Over 110 people, including young mothers and their children, have drowned in the past three days in four shipwrecks off the Libyan coast.
By Linda Bordoni
Four shipwrecks in the Mediterranean Sea in the space of three days have claimed the lives of over 110 people who were attempting to flee poverty and conflict in their homelands.
On Thursday, the most recent tragedy that we know of, at least 70 bodies washed up on a beach in western Libya.
According to the International Organization for Migration (IOM), that boat was reported to be carrying more than 120 people, including women and children. Forty-seven survivors were brought to shore by the coastguard and fishermen.
Only a few hours earlier, Médecins Sans Frontières helped three women who were the only survivors of another shipwreck that killed 20 people off the coast of Sorman, also in Libya.
On Wednesday, six people died after the dinghy in which they were travelling with more than 100 migrants capsized off Libya’s coast. They included a six-month-old boy, originally from Guinea.
The day before, another child, whose age is unknown, was among 13 people who died in a separate shipwreck off Libya’s coast. Eleven survivors were taken back to Libya.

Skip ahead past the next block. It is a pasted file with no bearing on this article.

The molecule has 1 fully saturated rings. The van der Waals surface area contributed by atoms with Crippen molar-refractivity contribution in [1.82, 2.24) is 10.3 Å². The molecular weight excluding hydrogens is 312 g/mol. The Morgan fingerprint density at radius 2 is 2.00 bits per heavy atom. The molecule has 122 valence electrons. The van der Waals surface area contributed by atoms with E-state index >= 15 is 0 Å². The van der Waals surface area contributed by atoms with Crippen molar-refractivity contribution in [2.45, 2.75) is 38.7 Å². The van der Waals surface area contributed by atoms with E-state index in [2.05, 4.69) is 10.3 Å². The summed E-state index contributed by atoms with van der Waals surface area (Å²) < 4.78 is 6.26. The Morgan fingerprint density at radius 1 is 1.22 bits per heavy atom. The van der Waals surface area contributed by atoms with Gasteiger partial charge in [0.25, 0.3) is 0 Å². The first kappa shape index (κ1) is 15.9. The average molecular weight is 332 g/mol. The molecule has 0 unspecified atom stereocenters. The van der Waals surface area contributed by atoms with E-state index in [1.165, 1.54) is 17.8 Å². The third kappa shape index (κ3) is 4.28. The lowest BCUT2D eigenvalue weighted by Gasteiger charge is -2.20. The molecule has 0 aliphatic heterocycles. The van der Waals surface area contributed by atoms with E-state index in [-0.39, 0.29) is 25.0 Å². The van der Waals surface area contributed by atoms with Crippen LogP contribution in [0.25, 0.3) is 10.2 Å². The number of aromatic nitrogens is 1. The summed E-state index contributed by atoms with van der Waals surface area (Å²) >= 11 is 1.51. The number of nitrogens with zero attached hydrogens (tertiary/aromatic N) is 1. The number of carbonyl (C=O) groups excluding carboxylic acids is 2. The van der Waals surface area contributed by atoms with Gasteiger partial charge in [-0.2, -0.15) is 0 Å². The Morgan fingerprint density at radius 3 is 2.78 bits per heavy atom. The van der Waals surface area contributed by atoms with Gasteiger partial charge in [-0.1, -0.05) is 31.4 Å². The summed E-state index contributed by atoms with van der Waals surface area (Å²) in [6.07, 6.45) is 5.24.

An ongoing tragedy
According to charities that scour the deadly waters, people smugglers, taking advantage of mild autumn weather, have sent hundreds of migrants to sea in the last week.
The majority of the journeys have ended in tragedy.
The IOM notes that since the beginning of 2020, almost 600 people have officially died in the central Mediterranean, but says the real number is estimated to be much higher. At least 20,000 people have died in those waters since 2014.
IOM spokesperson Flavio Di Giacomo said: ‘‘Change is necessary now, more than ever, to guarantee effective rescue at sea and prevent new tragedies.’’
Libya not a safe port for return
The UN agency also maintains that Libya is not a safe port for return and reiterates its call on the international community and the European Union to take urgent and concrete action to end the cycle of return and exploitation.
Pope Francis has made the call for protection of migrants and respect for their dignity one of the cornerstones of his pontificate.